These days audio engineers need to be more than just expert knob twisters with leather fanny packs. Experienced ears are of course paramount, but second to that, the ability to operate recording equipment is without a doubt absolutely the most important element of an engineer’s job. Just how quickly an engineer is able to manipulate said equipment is also vital, as that’s the grease that keeps the gears turning. Since the entire recording industry uses Pro Tools, it’s virtually mandatory for all engineers to be able to navigate the software with ease. There are exceptions, however, like the SF indie purists at Tiny Telephone, an in-demand studio that tracks to tape only.
Stubborn exceptions aside, the proliferation of Pro Tools is so rampant that it’s worth familiarizing for even the novice engineer. It doesn’t require much skill to learn the basics of mouse-based Pro Tools navigation, but there’s a higher, faster level of manipulation hidden within the keyboard. When mastered, it cuts down on wait times, expedites the recording process, and gets results faster.
While Pro Tools can be complex at times, the steps to streamlining are fairly straightforward. That said, the path to optimization requires practice, so treat the software like it’s an instrument worthy of some drilling and expect a little learning curve. It’s a matter of memorization, both muscular and mental, and making it automatic. It’s just like learning a scale or a paradiddle.
Assuming there’s already basic knowledge of the platform, the next step is to learn and memorize the best and most useful keyboard shortcuts, and then practice them until they become second nature. Wax on, wax off. Initially the keyboard might slow things down, but the massive power and speed of Pro Tools is completely within the realm of the keystroke, and when an automated keyboard and mouse start working in concert, it’s like adding a nitrous boost to the rig.
Fig. 1 This is the Marker Maker, an excellent means of setting up quick navigation, and can be initiated by pressing Return on the numeric keypad. Be sure to label the name of each marker with its assigned number.
Everybody relies on the mouse for basic operations, and why shouldn’t we? It works, it gets the job done, and the learning curve is nil. But there’s one limitation: It requires simultaneous hand/eye coordination, an element that cannot be easily streamlined into an automatic motion. Within the nerdy tech world there’s a heated feud between mousers and keyboardists. Which is faster? Which works best? Which is ergonomically healthier? Ah, the virgin’s dilemma. The truth of the matter is that everyone’s body responds differently, so whichever flows for you and doesn’t result in carpal tunnel is best. But if you’ve always been mousing around on Pro Tools, you owe it to yourself to temporarily release the iron grip on the mouse and experiment with some of the following key commands. You might be pleasantly surprised at the speed the shortcuts afford.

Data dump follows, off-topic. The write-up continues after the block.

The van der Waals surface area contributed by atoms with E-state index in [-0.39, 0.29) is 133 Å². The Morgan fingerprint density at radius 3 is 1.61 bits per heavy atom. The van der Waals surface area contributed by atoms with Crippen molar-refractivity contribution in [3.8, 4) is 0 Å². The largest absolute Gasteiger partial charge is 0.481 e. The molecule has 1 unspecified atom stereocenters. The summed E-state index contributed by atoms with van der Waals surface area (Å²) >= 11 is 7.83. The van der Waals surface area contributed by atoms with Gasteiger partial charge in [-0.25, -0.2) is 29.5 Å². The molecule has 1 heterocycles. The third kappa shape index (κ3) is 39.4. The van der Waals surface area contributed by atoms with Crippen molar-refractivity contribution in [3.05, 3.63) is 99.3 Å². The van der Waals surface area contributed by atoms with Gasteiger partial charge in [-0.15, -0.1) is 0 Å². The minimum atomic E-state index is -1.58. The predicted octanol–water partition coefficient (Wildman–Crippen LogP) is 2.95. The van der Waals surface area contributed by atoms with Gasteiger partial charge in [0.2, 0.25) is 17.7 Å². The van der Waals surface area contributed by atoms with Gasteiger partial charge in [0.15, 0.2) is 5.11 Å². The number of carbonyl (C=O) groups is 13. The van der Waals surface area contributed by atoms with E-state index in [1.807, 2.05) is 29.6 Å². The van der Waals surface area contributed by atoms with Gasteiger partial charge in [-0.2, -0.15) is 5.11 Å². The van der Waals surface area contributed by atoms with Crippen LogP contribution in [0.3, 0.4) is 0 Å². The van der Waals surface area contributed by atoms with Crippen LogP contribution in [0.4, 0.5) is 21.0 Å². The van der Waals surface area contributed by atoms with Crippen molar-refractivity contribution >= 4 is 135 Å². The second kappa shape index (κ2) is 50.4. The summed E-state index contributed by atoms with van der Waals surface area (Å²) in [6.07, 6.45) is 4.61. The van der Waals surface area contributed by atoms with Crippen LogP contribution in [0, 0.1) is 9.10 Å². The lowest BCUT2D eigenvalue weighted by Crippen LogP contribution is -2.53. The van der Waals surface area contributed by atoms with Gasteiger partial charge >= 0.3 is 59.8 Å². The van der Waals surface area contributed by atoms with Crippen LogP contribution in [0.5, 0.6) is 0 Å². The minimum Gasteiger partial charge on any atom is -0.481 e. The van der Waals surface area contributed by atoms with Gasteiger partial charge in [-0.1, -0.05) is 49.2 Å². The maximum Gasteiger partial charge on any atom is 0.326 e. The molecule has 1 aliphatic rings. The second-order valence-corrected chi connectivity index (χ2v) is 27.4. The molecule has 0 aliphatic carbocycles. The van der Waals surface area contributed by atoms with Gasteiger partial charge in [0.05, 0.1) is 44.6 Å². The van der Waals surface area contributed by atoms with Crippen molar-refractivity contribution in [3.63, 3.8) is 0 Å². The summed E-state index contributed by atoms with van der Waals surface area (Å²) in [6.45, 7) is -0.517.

Thankfully, the designers at Avid have long since heard the calls from their users and have programmed more key-command bells and whistles than a Macy’s Thanksgiving Day parade. They’ve added so many, in fact, that the overwhelming options are beyond the ability of any single engineer to remember. The included shortcuts manual is so extensive (47 pages to be exact), that it’s more a piece of coffee-table literature than a manual. Sitting atop many a studio’s toilet, the shortcuts guide is worth every budding engineer’s five minutes of peace.
These aren’t studio secrets and they aren’t the Dead Sea Scrolls. The only problem is that the overabundance of shortcuts makes it a labored process of seeking out the useful ones. Additionally, there are multiple ways of doing the same task, and no two engineers use all the same shortcuts, so here’s a groomed list of the most useful ways of utilizing the keyboard from one drummer/engineer’s perspective.